Joshua Green explores that possibility in the latest issue of Bloomberg Businessweek.

A few days before the Feb. 1 Iowa caucuses, Brad Martsching was barreling down a Pennsylvania highway, hoping to unload his eighteen-wheeler in time to get back home to Indianola, south of Des Moines, and participate for the very first time in the opening ritual of the presidential primary process. Martsching, 46, had settled on Ted Cruz over Donald Trump, but was mostly nursing his disgust at Republican leaders. “I’m a conservative. I want the Constitution to be our law, not political correctness,” he said. “I want a smaller government with less control of our personal lives and more control of our border, our finances, and our safety as a nation.” Republican lawmakers kept frustrating him by ignoring their campaign promises. “We get people that run as conservative and even get Tea Party support—they wear that lapel pin proudly,” he said. “But when they leave for Washington, they leave it on their dresser at home.”

Martsching was fed up. A lot of other Iowans were, too. So they handed a victory to Cruz, who infuriated Republican leaders by engineering the 2013 government shutdown. And they made Trump, who’s equally unpopular in Washington, a close second. Add Cruz’s 28 percent to Trump’s 24 percent, and more than half of caucusgoers supported an outsider openly despised by the GOP establishment. Voters had heeded party elders for decades by nominating establishment figures such as Bob Dole, George W. Bush, John McCain, and Mitt Romney. The Iowa result was nothing less than a revolt, and the message to Republican leaders unmistakable: Drop dead!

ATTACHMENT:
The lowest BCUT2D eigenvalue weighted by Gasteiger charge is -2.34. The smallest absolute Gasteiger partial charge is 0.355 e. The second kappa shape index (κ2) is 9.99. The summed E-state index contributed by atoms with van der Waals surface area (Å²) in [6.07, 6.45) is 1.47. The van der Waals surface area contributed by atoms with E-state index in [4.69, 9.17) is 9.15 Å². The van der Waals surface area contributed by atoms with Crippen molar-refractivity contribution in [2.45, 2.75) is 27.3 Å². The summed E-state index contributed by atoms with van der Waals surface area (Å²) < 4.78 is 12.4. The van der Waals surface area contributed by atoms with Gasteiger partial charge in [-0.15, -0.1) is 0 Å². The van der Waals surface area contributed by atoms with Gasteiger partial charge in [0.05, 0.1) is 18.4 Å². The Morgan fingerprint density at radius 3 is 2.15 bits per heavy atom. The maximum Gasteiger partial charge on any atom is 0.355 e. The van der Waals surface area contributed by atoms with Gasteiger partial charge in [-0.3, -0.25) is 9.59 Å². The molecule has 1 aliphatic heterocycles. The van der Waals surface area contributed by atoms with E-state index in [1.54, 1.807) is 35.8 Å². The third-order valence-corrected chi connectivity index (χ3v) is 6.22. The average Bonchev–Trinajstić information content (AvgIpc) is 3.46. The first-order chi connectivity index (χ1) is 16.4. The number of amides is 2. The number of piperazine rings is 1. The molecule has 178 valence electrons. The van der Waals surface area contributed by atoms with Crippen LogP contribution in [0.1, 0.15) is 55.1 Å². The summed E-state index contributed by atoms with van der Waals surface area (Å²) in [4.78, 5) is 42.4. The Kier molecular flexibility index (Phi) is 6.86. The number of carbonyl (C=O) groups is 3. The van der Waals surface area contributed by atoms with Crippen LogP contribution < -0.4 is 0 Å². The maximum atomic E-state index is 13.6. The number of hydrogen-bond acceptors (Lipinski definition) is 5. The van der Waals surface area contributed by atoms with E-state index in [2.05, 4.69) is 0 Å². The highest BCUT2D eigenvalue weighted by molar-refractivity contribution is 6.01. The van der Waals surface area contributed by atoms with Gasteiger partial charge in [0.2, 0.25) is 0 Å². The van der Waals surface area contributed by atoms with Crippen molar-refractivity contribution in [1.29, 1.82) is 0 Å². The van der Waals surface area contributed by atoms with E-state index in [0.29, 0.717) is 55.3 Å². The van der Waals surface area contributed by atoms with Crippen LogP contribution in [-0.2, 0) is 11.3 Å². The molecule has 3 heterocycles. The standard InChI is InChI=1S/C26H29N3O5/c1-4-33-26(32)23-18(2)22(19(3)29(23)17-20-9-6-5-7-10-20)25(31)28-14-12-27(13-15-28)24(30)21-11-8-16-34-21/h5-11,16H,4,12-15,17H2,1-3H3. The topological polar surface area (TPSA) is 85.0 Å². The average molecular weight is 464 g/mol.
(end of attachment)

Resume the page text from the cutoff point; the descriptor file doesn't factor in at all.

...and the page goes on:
It’s easy to view this year’s Republican primary as a cult of personality and no more—the rise and fall of a colorful billionaire who stars in the greatest reality show on television. But what’s happening is much broader than Trump and Cruz. It’s an extension of a shift in Republican politics that’s been under way for several years. Although the media is portraying the outcome in Iowa as a repudiation of Trump, it’s better understood as a repudiation of the party establishment—just the latest in a series of uprisings dating to the 2010 election.